Orengo argued that public participation was restricted because the time allocated was inadequate and committee meetings were held at odd hours in contravention with the constitution.
“There was no debate in the House as witnessed by the public, the amendment bill was rushed and speeded without giving public participation,” Orengo added.
The Bill sought to amend several provisions of the public order Act (cap5), penal code, extradition,criminal procedure code, registration of persons, evidence, firearms rent restriction Acts among others undermine and violate the constitution.
The court heard the Bill contains several offensive provision namely Section 4,5,12,16,25,26,29,34,48,56,58 and 64 Security Law (Amendment)Act 2014 of the security thus it breached the constitution.
The five judge bench heard that the law passed contravened the constitution and the same cannot be presumed to be good law.
They heard that the amendment contains offensive provisions and affect lives of Kenyans if the same is allowed to come into operational.
The Bill sought to amend several provisions of the public order Act (cap5), penal code, extradition, criminal procedure code, registration of persons, evidence, firearms rent restriction Acts among others undermine and violate the constitution.
The court heard that the debate was rushed and hastened and the Bill was steamrolled and speed in the assembly thus violating the principle that the minority must have their say even if the majorities have their way because of the tyranny of numbers enjoyed by one side of the house.
Court of Appeal dismissed an application by AG seeking to stop the suspended and operation of eight sections of the anti-terrorism law.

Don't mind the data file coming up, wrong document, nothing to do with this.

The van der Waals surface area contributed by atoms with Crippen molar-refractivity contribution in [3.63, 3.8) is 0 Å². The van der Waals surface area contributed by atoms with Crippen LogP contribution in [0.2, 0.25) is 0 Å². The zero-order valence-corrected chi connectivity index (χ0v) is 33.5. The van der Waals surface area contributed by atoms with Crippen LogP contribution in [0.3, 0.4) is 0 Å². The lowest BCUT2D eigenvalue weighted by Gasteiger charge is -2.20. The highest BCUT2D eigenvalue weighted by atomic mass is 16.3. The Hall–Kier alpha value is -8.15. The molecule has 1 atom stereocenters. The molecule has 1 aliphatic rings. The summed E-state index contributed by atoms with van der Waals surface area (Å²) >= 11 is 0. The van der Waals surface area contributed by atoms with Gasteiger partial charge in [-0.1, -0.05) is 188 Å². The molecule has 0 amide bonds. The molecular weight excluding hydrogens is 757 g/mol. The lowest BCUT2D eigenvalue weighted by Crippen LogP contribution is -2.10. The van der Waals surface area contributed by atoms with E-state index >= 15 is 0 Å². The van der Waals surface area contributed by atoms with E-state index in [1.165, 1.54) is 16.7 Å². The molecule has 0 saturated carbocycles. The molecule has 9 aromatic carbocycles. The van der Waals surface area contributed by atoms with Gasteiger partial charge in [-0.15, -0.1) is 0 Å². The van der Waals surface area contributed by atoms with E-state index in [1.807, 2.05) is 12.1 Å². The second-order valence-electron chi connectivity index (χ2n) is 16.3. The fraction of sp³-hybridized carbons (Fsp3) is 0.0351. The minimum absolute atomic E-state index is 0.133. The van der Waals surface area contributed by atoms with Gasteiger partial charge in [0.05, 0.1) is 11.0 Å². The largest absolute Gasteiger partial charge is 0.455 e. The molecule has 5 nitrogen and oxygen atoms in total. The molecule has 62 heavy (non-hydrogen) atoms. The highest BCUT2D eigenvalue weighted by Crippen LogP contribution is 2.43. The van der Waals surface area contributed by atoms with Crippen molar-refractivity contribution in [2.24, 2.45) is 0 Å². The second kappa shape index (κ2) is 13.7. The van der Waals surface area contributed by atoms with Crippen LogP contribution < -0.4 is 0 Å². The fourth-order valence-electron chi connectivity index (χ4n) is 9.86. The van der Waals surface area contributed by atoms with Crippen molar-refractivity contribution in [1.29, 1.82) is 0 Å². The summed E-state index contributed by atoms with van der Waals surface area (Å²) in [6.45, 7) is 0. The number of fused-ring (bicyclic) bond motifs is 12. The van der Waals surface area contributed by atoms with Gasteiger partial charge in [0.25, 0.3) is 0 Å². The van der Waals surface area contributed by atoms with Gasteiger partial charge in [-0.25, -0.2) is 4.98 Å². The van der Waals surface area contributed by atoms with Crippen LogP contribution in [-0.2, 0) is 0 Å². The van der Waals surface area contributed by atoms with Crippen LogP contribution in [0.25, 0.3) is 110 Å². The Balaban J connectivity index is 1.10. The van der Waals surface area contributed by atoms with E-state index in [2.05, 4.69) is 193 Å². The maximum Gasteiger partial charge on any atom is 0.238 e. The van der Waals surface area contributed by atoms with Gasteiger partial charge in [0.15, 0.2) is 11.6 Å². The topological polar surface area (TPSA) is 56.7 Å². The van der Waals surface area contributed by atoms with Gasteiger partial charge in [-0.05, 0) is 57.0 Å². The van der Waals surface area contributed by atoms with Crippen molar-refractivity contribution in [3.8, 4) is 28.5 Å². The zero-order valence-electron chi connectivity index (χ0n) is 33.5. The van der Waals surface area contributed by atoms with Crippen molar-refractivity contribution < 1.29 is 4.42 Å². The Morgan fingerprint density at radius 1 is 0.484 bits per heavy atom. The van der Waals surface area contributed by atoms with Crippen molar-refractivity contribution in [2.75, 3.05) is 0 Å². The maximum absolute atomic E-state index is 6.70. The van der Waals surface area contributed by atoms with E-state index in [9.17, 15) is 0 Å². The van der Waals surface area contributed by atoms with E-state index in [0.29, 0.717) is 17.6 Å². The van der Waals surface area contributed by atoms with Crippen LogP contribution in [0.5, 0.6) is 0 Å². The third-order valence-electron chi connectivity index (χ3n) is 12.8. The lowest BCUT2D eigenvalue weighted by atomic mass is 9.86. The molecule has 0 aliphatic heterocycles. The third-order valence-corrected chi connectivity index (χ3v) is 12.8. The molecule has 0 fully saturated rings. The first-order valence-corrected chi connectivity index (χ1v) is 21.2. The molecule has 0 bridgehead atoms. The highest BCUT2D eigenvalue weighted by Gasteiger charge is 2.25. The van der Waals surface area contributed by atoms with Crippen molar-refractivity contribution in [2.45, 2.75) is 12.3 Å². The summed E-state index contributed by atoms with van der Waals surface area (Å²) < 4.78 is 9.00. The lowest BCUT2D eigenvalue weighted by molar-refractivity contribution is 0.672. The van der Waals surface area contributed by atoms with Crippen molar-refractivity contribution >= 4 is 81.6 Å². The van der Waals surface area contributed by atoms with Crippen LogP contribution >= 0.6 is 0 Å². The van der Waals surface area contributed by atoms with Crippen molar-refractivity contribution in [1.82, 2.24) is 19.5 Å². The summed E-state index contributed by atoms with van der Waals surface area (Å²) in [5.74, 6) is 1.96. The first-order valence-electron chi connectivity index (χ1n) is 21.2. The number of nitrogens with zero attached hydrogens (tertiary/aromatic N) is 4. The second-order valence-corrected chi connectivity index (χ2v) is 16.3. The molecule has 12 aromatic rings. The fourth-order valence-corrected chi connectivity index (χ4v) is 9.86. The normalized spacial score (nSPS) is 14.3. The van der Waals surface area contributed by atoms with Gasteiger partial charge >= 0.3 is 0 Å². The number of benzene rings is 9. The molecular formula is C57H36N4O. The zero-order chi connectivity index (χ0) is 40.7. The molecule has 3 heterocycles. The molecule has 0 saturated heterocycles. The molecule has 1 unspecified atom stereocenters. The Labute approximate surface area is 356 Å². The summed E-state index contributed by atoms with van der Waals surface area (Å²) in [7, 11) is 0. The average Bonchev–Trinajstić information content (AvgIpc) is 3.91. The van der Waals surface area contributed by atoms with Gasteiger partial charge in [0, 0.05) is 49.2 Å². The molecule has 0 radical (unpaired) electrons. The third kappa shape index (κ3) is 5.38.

The new regulation relating to arresting a person and withholding him or her for period of 90 days without explanation should not be applied.
The appellate court held that the was no vacuum in the constitution that would stop the government from enforcing the law in regard to the section suspended by Judge George Odunga.
Judge Odunga found that new regulation relating to limiting number of refugees to the county is discriminative in nature and inconsistence to international instruments and treaties to which Kenya is signatory.
the Judge upheld the position of United Nations Refugee Convention and Protocol that relates to protection and non-discrimination of refugees should be allowed to seek asylum without necessarily limiting their numbers as it in the case under new laws.
National Intelligence Services will not interfere with the privacy of individuals as proposed under the new Act, the court said this new amendment needs to be investigated and determination made.
The court further put on hold the anti-terrorism Act, saying the way in which the provisions are framed is too broad and imprecise and may be abused and recklessly applied beyond mischief as its expected.
According to Orengo the Bill 2014 was published in a special gazette supplement No 163 under the hand od Chairman on Administration and national Security Asman Kamama.
The Clerk of the National Assembly on December 10 published in the local dallies an advertisement intended to be an invitation to the public to present their memoranda on the proposed Bill.
“The notice was in violation of express provision of the constitution and in particular Article 10(2)(a) and 118(1) (b) of the constitution as it did not afford the people any meaningful opportunity to participate in the bill by giving a notice the same day the purported public participation was to commence” read the petition.
“Under Article 132(2)(a)(c) and (e) the head of state has an obligation and duty to respect, uphold and safeguard the constitution promote and enhance the unity of the nation and to ensure the protection of human rights and fundamental freedom and the rule of law.